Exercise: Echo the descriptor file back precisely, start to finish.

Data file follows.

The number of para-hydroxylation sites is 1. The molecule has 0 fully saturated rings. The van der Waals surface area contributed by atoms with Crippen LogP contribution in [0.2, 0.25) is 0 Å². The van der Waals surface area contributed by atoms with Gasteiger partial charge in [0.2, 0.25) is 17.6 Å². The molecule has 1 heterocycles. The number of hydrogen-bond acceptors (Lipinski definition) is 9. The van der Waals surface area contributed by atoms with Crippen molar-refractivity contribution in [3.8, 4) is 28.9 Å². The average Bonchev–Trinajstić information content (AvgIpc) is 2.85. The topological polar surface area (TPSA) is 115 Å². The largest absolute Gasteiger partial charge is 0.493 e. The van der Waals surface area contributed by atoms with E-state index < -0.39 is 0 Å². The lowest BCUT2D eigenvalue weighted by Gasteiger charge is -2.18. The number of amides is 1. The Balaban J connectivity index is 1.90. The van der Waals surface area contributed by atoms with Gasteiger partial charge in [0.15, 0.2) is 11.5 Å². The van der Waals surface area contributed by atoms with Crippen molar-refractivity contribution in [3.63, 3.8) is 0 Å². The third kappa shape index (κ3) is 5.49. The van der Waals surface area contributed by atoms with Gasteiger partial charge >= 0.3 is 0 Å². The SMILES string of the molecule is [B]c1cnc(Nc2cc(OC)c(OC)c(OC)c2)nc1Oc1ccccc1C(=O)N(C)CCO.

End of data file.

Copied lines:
The number of para-hydroxylation sites is 1. The molecule has 0 fully saturated rings. The van der Waals surface area contributed by atoms with Crippen LogP contribution in [0.2, 0.25) is 0 Å². The van der Waals surface area contributed by atoms with Gasteiger partial charge in [0.2, 0.25) is 17.6 Å². The molecule has 1 heterocycles. The number of hydrogen-bond acceptors (Lipinski definition) is 9. The van der Waals surface area contributed by atoms with Crippen molar-refractivity contribution in [3.8, 4) is 28.9 Å². The average Bonchev–Trinajstić information content (AvgIpc) is 2.85. The topological polar surface area (TPSA) is 115 Å². The largest absolute Gasteiger partial charge is 0.493 e. The van der Waals surface area contributed by atoms with E-state index < -0.39 is 0 Å². The lowest BCUT2D eigenvalue weighted by Gasteiger charge is -2.18. The number of amides is 1. The Balaban J connectivity index is 1.90. The van der Waals surface area contributed by atoms with Gasteiger partial charge in [0.15, 0.2) is 11.5 Å². The van der Waals surface area contributed by atoms with Crippen molar-refractivity contribution in [3.63, 3.8) is 0 Å². The third kappa shape index (κ3) is 5.49. The van der Waals surface area contributed by atoms with Gasteiger partial charge >= 0.3 is 0 Å². The SMILES string of the molecule is [B]c1cnc(Nc2cc(OC)c(OC)c(OC)c2)nc1Oc1ccccc1C(=O)N(C)CCO.